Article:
The workplace is a healthy mix of many generations. We have Baby Boomers who are nearing the ends of their careers and Millennials—or Generation Y— whose careers are just beginning. But, these are not the only two generations in our organizations. Yet, when looking at news articles dealing Millennials and Baby Boomers tend to steal the limelight. These reports would lead us to believe that these are the only generations in the work world today. Of course, they’re not.
Because of this, Generation X often is overshadowed and unheard, yet they are an integral part of the workforce and deserve to be included. This is also the perspective of Mary Donohue’s Huffington Post article, “Why Gen X Is Unhappy and Hates Working.” While she thinks it’s wise to be studying the up and coming generation (Millennials) and the retirement habits and trends of Baby Boomers, she notes that fewer resources are being spent on Generation X.
“…to build your company you need to also starting thinking about what is happening with the Gen X now,” writes Donohue. She then goes on to say that, while Gen X has been studied the least out of the generations in the workplace, that doesn’t make them any less important. “The closer these workers get to 50 the more their knowledge becomes invaluable to your organization and to your customers,” says Donohue.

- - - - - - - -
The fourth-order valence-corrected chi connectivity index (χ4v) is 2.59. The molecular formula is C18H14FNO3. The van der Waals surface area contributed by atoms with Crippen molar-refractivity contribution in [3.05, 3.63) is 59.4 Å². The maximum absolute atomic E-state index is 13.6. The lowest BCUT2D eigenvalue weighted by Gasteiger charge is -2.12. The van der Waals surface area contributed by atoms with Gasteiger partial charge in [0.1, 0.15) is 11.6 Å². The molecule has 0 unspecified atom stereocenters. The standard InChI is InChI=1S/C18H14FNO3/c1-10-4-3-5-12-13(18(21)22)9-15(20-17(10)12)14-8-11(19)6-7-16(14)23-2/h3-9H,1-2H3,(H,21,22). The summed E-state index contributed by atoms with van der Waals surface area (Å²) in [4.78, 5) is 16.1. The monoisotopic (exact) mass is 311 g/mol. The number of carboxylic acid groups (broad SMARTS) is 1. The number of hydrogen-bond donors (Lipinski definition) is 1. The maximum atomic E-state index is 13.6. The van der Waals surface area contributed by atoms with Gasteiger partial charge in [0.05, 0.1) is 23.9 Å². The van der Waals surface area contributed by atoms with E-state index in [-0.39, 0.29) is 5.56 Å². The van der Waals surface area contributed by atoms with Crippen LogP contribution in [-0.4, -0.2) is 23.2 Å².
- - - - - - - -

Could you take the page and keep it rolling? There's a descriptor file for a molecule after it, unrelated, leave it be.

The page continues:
The message is loud and clear—Generation X is crucial to the success of our organizations, yet we aren’t treating them like it. While we focus on making sure Baby Boomers are prepared for retirement—and we are prepared for their exodus—and we try to understand the idiosyncrasies of Millennials, we may be overlooking those equally valuable employees we have who fall in between. Their knowledge and skills, like Donohue says, are invaluable, and to ignore them would be counterproductive to business growth.
In other words, we need to be more inclusive of all of the generations in our workplaces.
What is the best way to remedy this problem?
First, make sure you’re not ignoring your Gen Xers. They have significant knowledge of your business that you’ll need once the Baby Boomers begin to leave. When they do, these Gen Xers will be next in line to help grow your organization and well positioned to mentor your Millennial staff members. It makes sense to start engaging with them now!
Next, talk to your Generation X employees. Learn what they like most about your company, if they think they’re being listened to or if they feel their needs are being met. The best way to know if you’re being inclusive of your employees is to open up the dialogue and ask. Ask how things are going for them. Ask for their input on where they think the company is going. Be inclusive of their ideas and their input.
Inclusivity isn’t for just one generation—it’s for employees of all ages and stages of life!
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